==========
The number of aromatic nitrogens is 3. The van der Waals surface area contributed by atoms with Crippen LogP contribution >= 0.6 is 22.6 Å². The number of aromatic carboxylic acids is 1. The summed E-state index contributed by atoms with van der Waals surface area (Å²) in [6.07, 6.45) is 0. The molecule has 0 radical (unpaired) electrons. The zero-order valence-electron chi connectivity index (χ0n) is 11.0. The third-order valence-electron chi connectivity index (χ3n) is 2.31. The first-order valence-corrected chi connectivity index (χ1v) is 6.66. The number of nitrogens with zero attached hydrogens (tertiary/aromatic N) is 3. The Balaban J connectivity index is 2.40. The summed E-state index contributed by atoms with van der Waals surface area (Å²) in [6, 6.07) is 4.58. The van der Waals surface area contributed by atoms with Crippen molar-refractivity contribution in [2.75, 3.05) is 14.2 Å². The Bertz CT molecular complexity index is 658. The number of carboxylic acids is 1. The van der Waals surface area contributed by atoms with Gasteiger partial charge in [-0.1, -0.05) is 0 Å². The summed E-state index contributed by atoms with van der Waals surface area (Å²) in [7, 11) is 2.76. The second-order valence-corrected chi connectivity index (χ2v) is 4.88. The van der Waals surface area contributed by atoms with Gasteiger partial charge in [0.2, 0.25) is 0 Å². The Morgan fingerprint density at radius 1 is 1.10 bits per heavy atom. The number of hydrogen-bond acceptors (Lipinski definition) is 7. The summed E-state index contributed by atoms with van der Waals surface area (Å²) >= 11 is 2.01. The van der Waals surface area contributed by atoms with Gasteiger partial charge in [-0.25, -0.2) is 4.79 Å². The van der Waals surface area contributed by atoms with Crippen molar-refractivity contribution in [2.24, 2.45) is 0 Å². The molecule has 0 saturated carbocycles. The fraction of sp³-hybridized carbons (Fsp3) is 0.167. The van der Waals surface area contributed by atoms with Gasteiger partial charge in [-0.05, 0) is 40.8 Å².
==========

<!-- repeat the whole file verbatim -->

The number of aromatic nitrogens is 3. The van der Waals surface area contributed by atoms with Crippen LogP contribution >= 0.6 is 22.6 Å². The number of aromatic carboxylic acids is 1. The summed E-state index contributed by atoms with van der Waals surface area (Å²) in [6.07, 6.45) is 0. The molecule has 0 radical (unpaired) electrons. The zero-order valence-electron chi connectivity index (χ0n) is 11.0. The third-order valence-electron chi connectivity index (χ3n) is 2.31. The first-order valence-corrected chi connectivity index (χ1v) is 6.66. The number of nitrogens with zero attached hydrogens (tertiary/aromatic N) is 3. The Balaban J connectivity index is 2.40. The summed E-state index contributed by atoms with van der Waals surface area (Å²) in [6, 6.07) is 4.58. The van der Waals surface area contributed by atoms with Crippen molar-refractivity contribution in [2.75, 3.05) is 14.2 Å². The Bertz CT molecular complexity index is 658. The number of carboxylic acids is 1. The van der Waals surface area contributed by atoms with Gasteiger partial charge in [-0.1, -0.05) is 0 Å². The summed E-state index contributed by atoms with van der Waals surface area (Å²) in [7, 11) is 2.76. The second-order valence-corrected chi connectivity index (χ2v) is 4.88. The van der Waals surface area contributed by atoms with Gasteiger partial charge in [0.2, 0.25) is 0 Å². The Morgan fingerprint density at radius 1 is 1.10 bits per heavy atom. The number of hydrogen-bond acceptors (Lipinski definition) is 7. The summed E-state index contributed by atoms with van der Waals surface area (Å²) >= 11 is 2.01. The van der Waals surface area contributed by atoms with Gasteiger partial charge in [-0.25, -0.2) is 4.79 Å². The van der Waals surface area contributed by atoms with Crippen molar-refractivity contribution in [2.24, 2.45) is 0 Å². The molecule has 0 saturated carbocycles. The fraction of sp³-hybridized carbons (Fsp3) is 0.167. The van der Waals surface area contributed by atoms with Gasteiger partial charge in [-0.05, 0) is 40.8 Å².